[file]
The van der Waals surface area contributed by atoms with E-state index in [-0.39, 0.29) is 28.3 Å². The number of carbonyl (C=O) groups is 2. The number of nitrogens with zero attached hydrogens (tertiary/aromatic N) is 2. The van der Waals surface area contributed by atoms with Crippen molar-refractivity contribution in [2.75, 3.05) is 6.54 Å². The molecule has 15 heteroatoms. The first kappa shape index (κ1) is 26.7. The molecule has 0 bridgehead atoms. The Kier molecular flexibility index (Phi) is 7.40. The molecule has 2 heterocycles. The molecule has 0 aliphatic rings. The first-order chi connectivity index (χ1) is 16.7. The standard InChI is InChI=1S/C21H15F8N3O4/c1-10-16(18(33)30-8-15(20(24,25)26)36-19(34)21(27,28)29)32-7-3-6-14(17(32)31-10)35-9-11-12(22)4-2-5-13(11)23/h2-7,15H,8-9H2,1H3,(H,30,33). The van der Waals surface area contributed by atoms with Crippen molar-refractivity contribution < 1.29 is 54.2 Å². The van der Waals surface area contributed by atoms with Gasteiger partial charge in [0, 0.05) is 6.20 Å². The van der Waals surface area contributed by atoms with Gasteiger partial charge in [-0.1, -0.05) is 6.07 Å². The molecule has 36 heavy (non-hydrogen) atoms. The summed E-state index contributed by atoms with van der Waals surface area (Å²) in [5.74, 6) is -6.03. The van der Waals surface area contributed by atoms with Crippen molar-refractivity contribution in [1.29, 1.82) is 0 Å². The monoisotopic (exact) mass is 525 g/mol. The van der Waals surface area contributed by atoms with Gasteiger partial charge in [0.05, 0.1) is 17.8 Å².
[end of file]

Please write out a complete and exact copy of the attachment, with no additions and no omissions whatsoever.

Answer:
The van der Waals surface area contributed by atoms with E-state index in [-0.39, 0.29) is 28.3 Å². The number of carbonyl (C=O) groups is 2. The number of nitrogens with zero attached hydrogens (tertiary/aromatic N) is 2. The van der Waals surface area contributed by atoms with Crippen molar-refractivity contribution in [2.75, 3.05) is 6.54 Å². The molecule has 15 heteroatoms. The first kappa shape index (κ1) is 26.7. The molecule has 0 bridgehead atoms. The Kier molecular flexibility index (Phi) is 7.40. The molecule has 2 heterocycles. The molecule has 0 aliphatic rings. The first-order chi connectivity index (χ1) is 16.7. The standard InChI is InChI=1S/C21H15F8N3O4/c1-10-16(18(33)30-8-15(20(24,25)26)36-19(34)21(27,28)29)32-7-3-6-14(17(32)31-10)35-9-11-12(22)4-2-5-13(11)23/h2-7,15H,8-9H2,1H3,(H,30,33). The van der Waals surface area contributed by atoms with Crippen molar-refractivity contribution < 1.29 is 54.2 Å². The van der Waals surface area contributed by atoms with Gasteiger partial charge in [0, 0.05) is 6.20 Å². The van der Waals surface area contributed by atoms with Gasteiger partial charge in [-0.1, -0.05) is 6.07 Å². The molecule has 36 heavy (non-hydrogen) atoms. The summed E-state index contributed by atoms with van der Waals surface area (Å²) in [5.74, 6) is -6.03. The van der Waals surface area contributed by atoms with Crippen molar-refractivity contribution in [1.29, 1.82) is 0 Å². The monoisotopic (exact) mass is 525 g/mol. The van der Waals surface area contributed by atoms with Gasteiger partial charge in [0.05, 0.1) is 17.8 Å².